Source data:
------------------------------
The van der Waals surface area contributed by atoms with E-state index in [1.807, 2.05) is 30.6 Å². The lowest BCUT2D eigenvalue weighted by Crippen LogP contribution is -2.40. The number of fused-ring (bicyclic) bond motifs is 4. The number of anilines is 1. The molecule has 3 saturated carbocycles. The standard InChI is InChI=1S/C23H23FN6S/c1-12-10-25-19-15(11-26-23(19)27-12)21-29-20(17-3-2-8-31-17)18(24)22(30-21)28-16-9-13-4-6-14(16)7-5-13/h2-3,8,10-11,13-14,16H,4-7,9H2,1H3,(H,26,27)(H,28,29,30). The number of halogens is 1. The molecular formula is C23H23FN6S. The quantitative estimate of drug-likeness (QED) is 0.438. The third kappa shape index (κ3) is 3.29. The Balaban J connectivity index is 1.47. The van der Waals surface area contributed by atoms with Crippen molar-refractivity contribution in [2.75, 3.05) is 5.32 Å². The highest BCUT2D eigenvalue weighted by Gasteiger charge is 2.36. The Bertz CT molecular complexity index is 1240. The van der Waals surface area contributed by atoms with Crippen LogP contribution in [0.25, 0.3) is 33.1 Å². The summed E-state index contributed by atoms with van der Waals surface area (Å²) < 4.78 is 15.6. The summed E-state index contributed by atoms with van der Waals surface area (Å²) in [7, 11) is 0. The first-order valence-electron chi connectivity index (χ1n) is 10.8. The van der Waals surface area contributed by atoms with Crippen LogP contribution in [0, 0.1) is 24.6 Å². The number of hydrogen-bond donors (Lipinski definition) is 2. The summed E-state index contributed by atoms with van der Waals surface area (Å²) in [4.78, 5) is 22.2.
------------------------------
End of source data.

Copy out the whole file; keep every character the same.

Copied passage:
The van der Waals surface area contributed by atoms with E-state index in [1.807, 2.05) is 30.6 Å². The lowest BCUT2D eigenvalue weighted by Crippen LogP contribution is -2.40. The number of fused-ring (bicyclic) bond motifs is 4. The number of anilines is 1. The molecule has 3 saturated carbocycles. The standard InChI is InChI=1S/C23H23FN6S/c1-12-10-25-19-15(11-26-23(19)27-12)21-29-20(17-3-2-8-31-17)18(24)22(30-21)28-16-9-13-4-6-14(16)7-5-13/h2-3,8,10-11,13-14,16H,4-7,9H2,1H3,(H,26,27)(H,28,29,30). The number of halogens is 1. The molecular formula is C23H23FN6S. The quantitative estimate of drug-likeness (QED) is 0.438. The third kappa shape index (κ3) is 3.29. The Balaban J connectivity index is 1.47. The van der Waals surface area contributed by atoms with Crippen molar-refractivity contribution in [2.75, 3.05) is 5.32 Å². The highest BCUT2D eigenvalue weighted by Gasteiger charge is 2.36. The Bertz CT molecular complexity index is 1240. The van der Waals surface area contributed by atoms with Crippen LogP contribution in [0.25, 0.3) is 33.1 Å². The summed E-state index contributed by atoms with van der Waals surface area (Å²) < 4.78 is 15.6. The summed E-state index contributed by atoms with van der Waals surface area (Å²) in [7, 11) is 0. The first-order valence-electron chi connectivity index (χ1n) is 10.8. The van der Waals surface area contributed by atoms with Crippen LogP contribution in [0, 0.1) is 24.6 Å². The number of hydrogen-bond donors (Lipinski definition) is 2. The summed E-state index contributed by atoms with van der Waals surface area (Å²) in [4.78, 5) is 22.2.